Yes, I said it. Organize or die.
What does that mean?
We as entrepreneurs understand that BIG businesses must be organized to survive. They’re BIG, right? Big means complicated, confusing, lots of people, lots of, well, STUFF.
But it’s not just BIG businesses that need to be organized.
LITTLE businesses need organization, too.
And the smaller the business, the more crucial the organization.
Small businesses like one-owner businesses or small team networks require organization to keep their work on track and moving forward. Keeping small business clients and their work on schedule and delivered on time is an absolute must, as it is for any business. However for a small or individually-owned business, it could mean business life or death. The loss of even one client could kill a very small business, or a bad review can ruin its reputation, and the business can end up losing more business, i.e, business death.
As a small business entrepreneur, I can honestly advise other small business owners on how to keep their clients happy and on track through efficient and effective organization. Not only is that what I do now, it’s what I’ve done for over 30 years.
Yet, as a new small business entrepreneur, I had to learn the hard way.
Nevermind I spent 30+ years organizing Fortune 500 companies’ Quality Assurance Departments and personnel. When I retired and started my own company, EditAlley, all that organizational mumbo jumbo that I not only practiced but also taught other departments and companies flew out the window. What did I, an organization expert, need with organizational devices and programs? Ptah! I had a brain, right?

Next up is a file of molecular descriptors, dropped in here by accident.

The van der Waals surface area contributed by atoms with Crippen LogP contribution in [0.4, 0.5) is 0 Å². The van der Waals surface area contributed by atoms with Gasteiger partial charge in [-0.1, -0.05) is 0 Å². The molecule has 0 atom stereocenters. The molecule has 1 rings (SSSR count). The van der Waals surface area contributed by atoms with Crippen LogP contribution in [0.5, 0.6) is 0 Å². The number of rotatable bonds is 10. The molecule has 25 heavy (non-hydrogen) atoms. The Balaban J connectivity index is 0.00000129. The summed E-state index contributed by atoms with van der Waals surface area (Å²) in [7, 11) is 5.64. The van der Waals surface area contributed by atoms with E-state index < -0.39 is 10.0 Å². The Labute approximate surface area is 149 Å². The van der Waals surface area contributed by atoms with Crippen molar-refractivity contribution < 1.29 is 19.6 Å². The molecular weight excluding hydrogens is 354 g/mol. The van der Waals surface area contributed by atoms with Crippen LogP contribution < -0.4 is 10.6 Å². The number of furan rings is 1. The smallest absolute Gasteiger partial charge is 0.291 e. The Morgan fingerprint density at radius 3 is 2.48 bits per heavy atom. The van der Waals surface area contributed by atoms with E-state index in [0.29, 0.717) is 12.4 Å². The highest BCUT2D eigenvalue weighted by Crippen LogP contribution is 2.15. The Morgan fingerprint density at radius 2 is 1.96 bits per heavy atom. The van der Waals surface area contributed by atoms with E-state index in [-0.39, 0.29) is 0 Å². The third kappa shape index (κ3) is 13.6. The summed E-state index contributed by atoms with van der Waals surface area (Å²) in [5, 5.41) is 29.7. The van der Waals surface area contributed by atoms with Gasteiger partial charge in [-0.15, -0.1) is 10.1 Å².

Well, I’m here to tell you, the more clients I (happily) acquired, the harder it became to keep all those details in my head. And the harder it got to mentally organize those details, the more those deadlines loomed unexpectedly closer with less work accomplished and work I’d agreed to popped up unexpectedly, seemingly out of nowhere.
I learned to listen to my decades of experience. Finally. I got myself organized.
At first, I started very simply. I kept a spiral notebook and dated a new page for each day and added work to my phone calendar. I had manila folders to keep notes in, but the sides are open on manila folders and guess what? Notes and receipts and invoices fall out.
Yet still, more work came in. Work that required months to accomplish while other work with shorter deadlines filled the gaps. That spiral got torn up and 3-hole punched into a 3-ring binder with dividers for each of my clients. Same for the folders. Last year’s work or closed jobs got filed in the filing cabinet. All else goes into the binder, ONE BIG BINDER. (Why? Because I’m about as scatterbrained as a chicken in a rainstorm. I call it multi-tasking.)
I now use a spreadsheet for my clients, deadlines, invoices, expenses, etc. Eventually, my client base will grow to require a database instead of a spreadsheet, and that is fine and probably already due, but I’ve got my blinders on to that for the foreseeable future because I’ve got this one BIG job to finish before I go off onto another project. (chicken and rainstorm, remember?)
As a Quality Assurance Manager, I created databases holding tons of data, wrote programs to analyze that collected data, feed reports automatically to department heads on a weekly basis, graphed, charted, and data-ed my way through my work life. It’s what I did. It’s what I do.
As a member of the Essentially Books team, I can help you get more organized.
Small business or big, I can help you keep track of data, analyze it, report it, graph it, use statistical analysis. Perhaps you need statistical process analysis? 6-Sigma? Perhaps you need a simple spreadsheet that pops up warnings when a deadline looms.
Whatever your needs, big or small, give me a call or email and with a free consultation, let’s discuss an opportunity to organize.